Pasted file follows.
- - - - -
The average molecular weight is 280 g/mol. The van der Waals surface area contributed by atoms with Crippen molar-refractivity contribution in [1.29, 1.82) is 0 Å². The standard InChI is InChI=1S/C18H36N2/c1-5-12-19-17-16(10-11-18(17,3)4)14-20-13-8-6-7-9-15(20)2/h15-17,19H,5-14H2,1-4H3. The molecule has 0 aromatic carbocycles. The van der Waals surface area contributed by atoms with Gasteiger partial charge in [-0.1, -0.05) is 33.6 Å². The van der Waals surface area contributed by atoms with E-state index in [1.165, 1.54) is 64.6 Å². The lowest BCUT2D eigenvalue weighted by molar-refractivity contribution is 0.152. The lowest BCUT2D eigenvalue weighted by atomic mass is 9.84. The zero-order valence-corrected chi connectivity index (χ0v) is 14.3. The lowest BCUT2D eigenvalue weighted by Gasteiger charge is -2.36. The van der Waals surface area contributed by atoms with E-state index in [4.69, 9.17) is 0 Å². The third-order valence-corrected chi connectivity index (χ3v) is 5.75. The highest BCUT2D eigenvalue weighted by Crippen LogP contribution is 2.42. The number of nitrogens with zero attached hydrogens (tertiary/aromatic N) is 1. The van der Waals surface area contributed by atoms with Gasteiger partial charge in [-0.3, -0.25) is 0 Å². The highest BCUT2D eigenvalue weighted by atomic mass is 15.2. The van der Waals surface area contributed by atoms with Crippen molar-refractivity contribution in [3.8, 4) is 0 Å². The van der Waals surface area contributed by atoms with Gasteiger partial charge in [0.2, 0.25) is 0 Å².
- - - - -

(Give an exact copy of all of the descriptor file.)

The average molecular weight is 280 g/mol. The van der Waals surface area contributed by atoms with Crippen molar-refractivity contribution in [1.29, 1.82) is 0 Å². The standard InChI is InChI=1S/C18H36N2/c1-5-12-19-17-16(10-11-18(17,3)4)14-20-13-8-6-7-9-15(20)2/h15-17,19H,5-14H2,1-4H3. The molecule has 0 aromatic carbocycles. The van der Waals surface area contributed by atoms with Gasteiger partial charge in [-0.1, -0.05) is 33.6 Å². The van der Waals surface area contributed by atoms with E-state index in [1.165, 1.54) is 64.6 Å². The lowest BCUT2D eigenvalue weighted by molar-refractivity contribution is 0.152. The lowest BCUT2D eigenvalue weighted by atomic mass is 9.84. The zero-order valence-corrected chi connectivity index (χ0v) is 14.3. The lowest BCUT2D eigenvalue weighted by Gasteiger charge is -2.36. The van der Waals surface area contributed by atoms with E-state index in [4.69, 9.17) is 0 Å². The third-order valence-corrected chi connectivity index (χ3v) is 5.75. The highest BCUT2D eigenvalue weighted by Crippen LogP contribution is 2.42. The number of nitrogens with zero attached hydrogens (tertiary/aromatic N) is 1. The van der Waals surface area contributed by atoms with Gasteiger partial charge in [-0.3, -0.25) is 0 Å². The highest BCUT2D eigenvalue weighted by atomic mass is 15.2. The van der Waals surface area contributed by atoms with Crippen molar-refractivity contribution in [3.8, 4) is 0 Å². The van der Waals surface area contributed by atoms with Gasteiger partial charge in [0.2, 0.25) is 0 Å².